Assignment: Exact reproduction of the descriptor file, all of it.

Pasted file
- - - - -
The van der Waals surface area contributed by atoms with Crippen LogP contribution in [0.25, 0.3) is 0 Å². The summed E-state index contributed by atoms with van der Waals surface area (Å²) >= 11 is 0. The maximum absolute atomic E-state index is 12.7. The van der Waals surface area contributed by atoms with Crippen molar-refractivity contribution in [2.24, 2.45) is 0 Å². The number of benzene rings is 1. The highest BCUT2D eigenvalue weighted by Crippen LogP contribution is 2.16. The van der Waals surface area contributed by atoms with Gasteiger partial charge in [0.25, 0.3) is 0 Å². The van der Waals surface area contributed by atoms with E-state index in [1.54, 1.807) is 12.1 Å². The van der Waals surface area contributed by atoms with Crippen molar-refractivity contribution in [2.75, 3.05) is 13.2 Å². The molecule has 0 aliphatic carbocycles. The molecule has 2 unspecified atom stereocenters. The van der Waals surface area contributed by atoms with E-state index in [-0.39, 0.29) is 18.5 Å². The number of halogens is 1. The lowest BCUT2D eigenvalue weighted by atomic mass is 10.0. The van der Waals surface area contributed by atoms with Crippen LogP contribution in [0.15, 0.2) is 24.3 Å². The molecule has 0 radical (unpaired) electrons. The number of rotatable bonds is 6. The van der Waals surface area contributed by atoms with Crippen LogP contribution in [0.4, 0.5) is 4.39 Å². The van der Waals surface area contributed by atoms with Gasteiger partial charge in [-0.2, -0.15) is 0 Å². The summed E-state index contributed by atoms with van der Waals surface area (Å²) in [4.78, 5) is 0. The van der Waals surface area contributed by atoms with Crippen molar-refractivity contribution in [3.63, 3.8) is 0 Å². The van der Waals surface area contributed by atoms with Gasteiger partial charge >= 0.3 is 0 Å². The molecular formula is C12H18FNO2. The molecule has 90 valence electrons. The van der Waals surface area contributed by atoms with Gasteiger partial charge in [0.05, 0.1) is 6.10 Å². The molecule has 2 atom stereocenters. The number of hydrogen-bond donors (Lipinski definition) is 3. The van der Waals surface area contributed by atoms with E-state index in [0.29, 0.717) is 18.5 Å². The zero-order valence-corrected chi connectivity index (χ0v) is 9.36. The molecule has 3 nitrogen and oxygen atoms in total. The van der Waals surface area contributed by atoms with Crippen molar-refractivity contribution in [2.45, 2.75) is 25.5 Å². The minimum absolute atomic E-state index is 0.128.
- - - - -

The van der Waals surface area contributed by atoms with Crippen LogP contribution in [0.25, 0.3) is 0 Å². The summed E-state index contributed by atoms with van der Waals surface area (Å²) >= 11 is 0. The maximum absolute atomic E-state index is 12.7. The van der Waals surface area contributed by atoms with Crippen molar-refractivity contribution in [2.24, 2.45) is 0 Å². The number of benzene rings is 1. The highest BCUT2D eigenvalue weighted by Crippen LogP contribution is 2.16. The van der Waals surface area contributed by atoms with Gasteiger partial charge in [0.25, 0.3) is 0 Å². The van der Waals surface area contributed by atoms with E-state index in [1.54, 1.807) is 12.1 Å². The van der Waals surface area contributed by atoms with Crippen molar-refractivity contribution in [2.75, 3.05) is 13.2 Å². The molecule has 0 aliphatic carbocycles. The molecule has 2 unspecified atom stereocenters. The van der Waals surface area contributed by atoms with E-state index in [-0.39, 0.29) is 18.5 Å². The number of halogens is 1. The lowest BCUT2D eigenvalue weighted by atomic mass is 10.0. The van der Waals surface area contributed by atoms with Crippen LogP contribution in [0.15, 0.2) is 24.3 Å². The molecule has 0 radical (unpaired) electrons. The number of rotatable bonds is 6. The van der Waals surface area contributed by atoms with Crippen LogP contribution in [0.4, 0.5) is 4.39 Å². The van der Waals surface area contributed by atoms with Gasteiger partial charge in [-0.2, -0.15) is 0 Å². The summed E-state index contributed by atoms with van der Waals surface area (Å²) in [4.78, 5) is 0. The van der Waals surface area contributed by atoms with Crippen molar-refractivity contribution in [3.63, 3.8) is 0 Å². The van der Waals surface area contributed by atoms with Gasteiger partial charge >= 0.3 is 0 Å². The molecular formula is C12H18FNO2. The molecule has 90 valence electrons. The van der Waals surface area contributed by atoms with Gasteiger partial charge in [0.05, 0.1) is 6.10 Å². The molecule has 2 atom stereocenters. The number of hydrogen-bond donors (Lipinski definition) is 3. The van der Waals surface area contributed by atoms with E-state index in [0.29, 0.717) is 18.5 Å². The zero-order valence-corrected chi connectivity index (χ0v) is 9.36. The molecule has 3 nitrogen and oxygen atoms in total. The van der Waals surface area contributed by atoms with Crippen molar-refractivity contribution in [2.45, 2.75) is 25.5 Å². The minimum absolute atomic E-state index is 0.128.